Wednesday, October 20, 2010

Storytellers

My Dad's parents came from Sweden and like all good Swedes, changed their name to Carlson. They had 4 children with my Dad being the youngest. When Dad was two, his mother died.
Not knowing how to care for his 4 young children, my Grandfather gave them to family members. Two of my Aunts stayed in the Corning, NY area and my Dad and his sister (next to the youngest) were given to a couple in the Jamestown area, about 150 miles away.


Mary and Aaron were cousins, who had remained childless after several years of marriage. They were more than happy to be blessed with a son and a daughter.

Without any legal documentation, they changed the children's last name to theirs and raised them as their own. My Aunt used to speak about their real father so they did know him to some extent when they were older.


What amazes me is that the sisters and brother never lost touch. One of the older girls parents didn't want her to have contact with her sister but since they lived in the same area they remained close. My brother and I were fortunate to know and spend time with our Aunts after our father passed away when we were 4 and 6. Our Aunts could have told us a lot about our heritage but we saw them the most when we were young and didn't care. The 2 Aunts that lived the longest both had Alzheimer's by the time we cared to ask questions.


I didn't know any of my Grandparents on my Fathers side but do know that his Mother lived in the same home as my Mom and Dad until she died. i also remember visit a couple Great Aunts that lived in our area but I'm really not sure how we were related. One Aunt was supposed to be able to tell the future to some extent. She always said she knew we were coming. She was a tiny woman that wore long skirts and work boots. She lived on a farm with her son
Luckily, we had great Grandparents on my Mom's side of the family. All the sisters are gone now but I do keep in touch with some cousins. I got most of these pictures from my Aunt's family after she passed away and I treasure them.
Stop over to Shannon's and read about a Gator Farm and other stories.

6 comments:

shannon i olson said...

Gosh, every time these wonderful old stories come up there is so much heart ache attached. I am glad you know some history and are passing that along here. Also what wonderful photos you have, I could look at them for hours, wondering what was on their mind....evidently a lot,lovely clothes and fun hairstyles too, great treasures indeed. So many died young, I am glad the children were able to stay in touch. thank you for sharing this story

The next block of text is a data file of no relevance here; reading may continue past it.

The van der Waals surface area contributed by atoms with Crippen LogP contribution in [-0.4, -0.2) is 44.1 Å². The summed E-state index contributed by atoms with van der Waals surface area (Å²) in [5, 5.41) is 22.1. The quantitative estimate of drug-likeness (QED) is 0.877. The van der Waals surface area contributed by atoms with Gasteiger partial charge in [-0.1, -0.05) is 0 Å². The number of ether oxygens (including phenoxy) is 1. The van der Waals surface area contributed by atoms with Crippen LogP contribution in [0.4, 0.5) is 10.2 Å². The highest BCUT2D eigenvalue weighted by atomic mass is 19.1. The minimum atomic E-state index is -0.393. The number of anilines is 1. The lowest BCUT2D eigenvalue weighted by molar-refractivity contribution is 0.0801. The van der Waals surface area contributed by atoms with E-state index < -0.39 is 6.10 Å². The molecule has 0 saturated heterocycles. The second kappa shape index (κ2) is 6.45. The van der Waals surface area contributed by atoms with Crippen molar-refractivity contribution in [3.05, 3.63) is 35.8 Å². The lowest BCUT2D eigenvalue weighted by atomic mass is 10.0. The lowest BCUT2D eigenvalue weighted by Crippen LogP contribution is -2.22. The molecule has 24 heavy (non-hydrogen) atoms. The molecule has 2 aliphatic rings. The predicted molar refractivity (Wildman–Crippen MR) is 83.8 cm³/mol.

W. Latane Barton said...

My heart just ached at the sadness in your post. Yet, I felt a touch of happiness since the sisters and brother stayed in touch. Too often we lose our ancestry and you have done so in great measure but I am so happy you have what you have.

Mildred said...

It's wonderful that you have these photographs to treasure. Story Tellers is a great place to record these images and family history.

laurie @ bargain hunting said...

Such sadness your father and his siblings experienced at a young age and then you and your sister when your father died. It's wonderful that the siblings were able to maintain contact. I know that couldn't have been easy - especially back then with no email!! I didn't not lose my family at such a young age, but they are all gone now. It's funny that just today, I was talking to my sister and we were trying to recall the last name of an aunt and uncle. We realized that there wasn't anyone left who we could contact who might know that information. These photographs are wonderful. I'm so glad you got them when your aunt died. laurie

Rosemary said...

One never knows what life can bring . Happiness or sadness. Admire that the brothers and sisters still manage to stay in touch....

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